Robin Williams had a segment in one show about the questions of a toddler: a spiral of “why” that eventually just explodes in parental frustration. Welcome to life I suppose, because the argument for Agnosticism that I find most compelling is that at some point the answer to “why” is always “just because, okay?”. Because if it weren’t, we wouldn’t need science: we’d know everything, we’d have absolute knowledge and absolute power. So in the meantime, we’ve all got questions for which we don’t know the answer and we all turn somewhere in the hopes that someone else does. Going beyond the simple practicalities, you reach spirituality. If we can’t explain the world in purely mechanistic deterministic terms, and we can’t quite, you might as well call the left-over bits spirituality. True spirituality is about understanding the deeper meaning of the world, and hence your place – your insignificance – in the world. Is there more to life than the merely material? What are the deeper mysteries and how do we use those to live better lives?
Which is not exactly why I used to invite Mormon Elders into my house, but it was, I think, why they were there to be invited in. Those poor little bastards weren’t exactly well equipped for real theological discussions. I don’t think any of them felt more enlightened when they left my house, but then, my motives weren’t exactly pure. Those poor kids are sent out into the world with a sketchy understanding of their own religion, or how it fits into anything else. It must be a lesson by fire in believing what you’ve been told, against all odds in pursuit of that ultimate “just because, okay!”. For all that the foundation texts for Mormon purport to provide answers, in real terms they always seem to need a good deal of explanation and contextualisation. Perhaps you can follow Mormon’s prescriptions without an understanding of the enlightenment, Luther’s theses, the divide between Catholicism and Orthodoxy, and the historical split between Sunni and Shia – but if so, the world is a lot simpler than I think it is.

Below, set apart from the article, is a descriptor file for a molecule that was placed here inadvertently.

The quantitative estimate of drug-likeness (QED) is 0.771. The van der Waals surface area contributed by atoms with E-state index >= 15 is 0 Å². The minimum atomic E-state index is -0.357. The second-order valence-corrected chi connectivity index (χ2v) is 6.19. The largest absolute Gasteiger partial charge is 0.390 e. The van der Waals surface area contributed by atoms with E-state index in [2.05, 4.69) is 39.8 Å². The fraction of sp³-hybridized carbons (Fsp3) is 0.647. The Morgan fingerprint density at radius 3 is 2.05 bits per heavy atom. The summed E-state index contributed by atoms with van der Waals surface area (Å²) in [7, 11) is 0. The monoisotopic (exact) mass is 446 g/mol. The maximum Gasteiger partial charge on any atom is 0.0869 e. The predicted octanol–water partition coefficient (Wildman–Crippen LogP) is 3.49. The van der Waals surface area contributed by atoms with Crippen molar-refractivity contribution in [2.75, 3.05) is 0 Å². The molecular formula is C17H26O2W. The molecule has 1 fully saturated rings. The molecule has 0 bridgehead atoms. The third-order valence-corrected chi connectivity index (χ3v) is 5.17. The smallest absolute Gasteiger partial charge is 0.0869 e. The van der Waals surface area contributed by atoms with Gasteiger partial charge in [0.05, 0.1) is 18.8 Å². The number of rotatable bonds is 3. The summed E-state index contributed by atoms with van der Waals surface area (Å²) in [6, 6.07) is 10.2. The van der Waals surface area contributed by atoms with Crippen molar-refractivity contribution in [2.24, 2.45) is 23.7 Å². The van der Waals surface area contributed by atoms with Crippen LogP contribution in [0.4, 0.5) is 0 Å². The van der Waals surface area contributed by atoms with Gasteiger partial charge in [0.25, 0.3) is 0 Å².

I’m not immune from asking questions about what it all means, but the difference between me and those poor mormon saps is that my book genuinely does have all the answers you need. I’m not sure how it came into my life but I like to think a divine presence placed it onto my bookshelf to guide me to true spiritual enlightenment. This wisdom is contained in a slender volume that’s been “illustrated by the author with twelve mystical, hard-to-understand drawings”: The Profit.
Unlike other religious and philosophical texts, The Profit just spells out the day-to-day practical wisdom that you need to understand your place in the world. Everything in it is indisputably true, and explains all you need to know about the world. Consider “friendship” as a topic. I’ve spent countless hours trying to untangle my friendships, to understand what someone means to me, or me to them, and as my beard has greyed I find myself more called on to answer the questions others have. But The Profit could have saved us all that effort by explaining the whole thing:
Even the best of friends cannot attend each others’ funeral.
There’s definitely a game you could play with all such snippets – is it The Art of War, the teachings of Confucius, an aphorism from Marcus Aurelius’ Meditations, the word of Buddha, or The Profit? My rule of thumb is that if it makes sense to me, it’s from The Profit. All other texts seem to be explanations that themselves require copious explanations, prevarications, and so as foundation stones seem awfully precarious.
The reason it makes sense to me is that I began by positing the foundation of spirituality as the unanswerable question, and Albran just points out that’s silly. There’s lots of things that don’t make sense, based on what we know, or think we know. The point is to ask the questions – the point is some kind of rationality, absurd as that inevitably turns out to be. Instead of using your interpretive energy and powers to process a religious text into a useful place, why not just begin with your own experiences? Why take as a starting point something produced by a different culture, for a different world, with different requirements in every way? The Profit is smarter than that.
Albran, Kehlog. The Profit. Los Angeles: Price/Stern/Sloan Publishers, 1973.
Gowers, Bruce. Robin Williams: An Evening at the Met. Documentary, Comedy, 1986.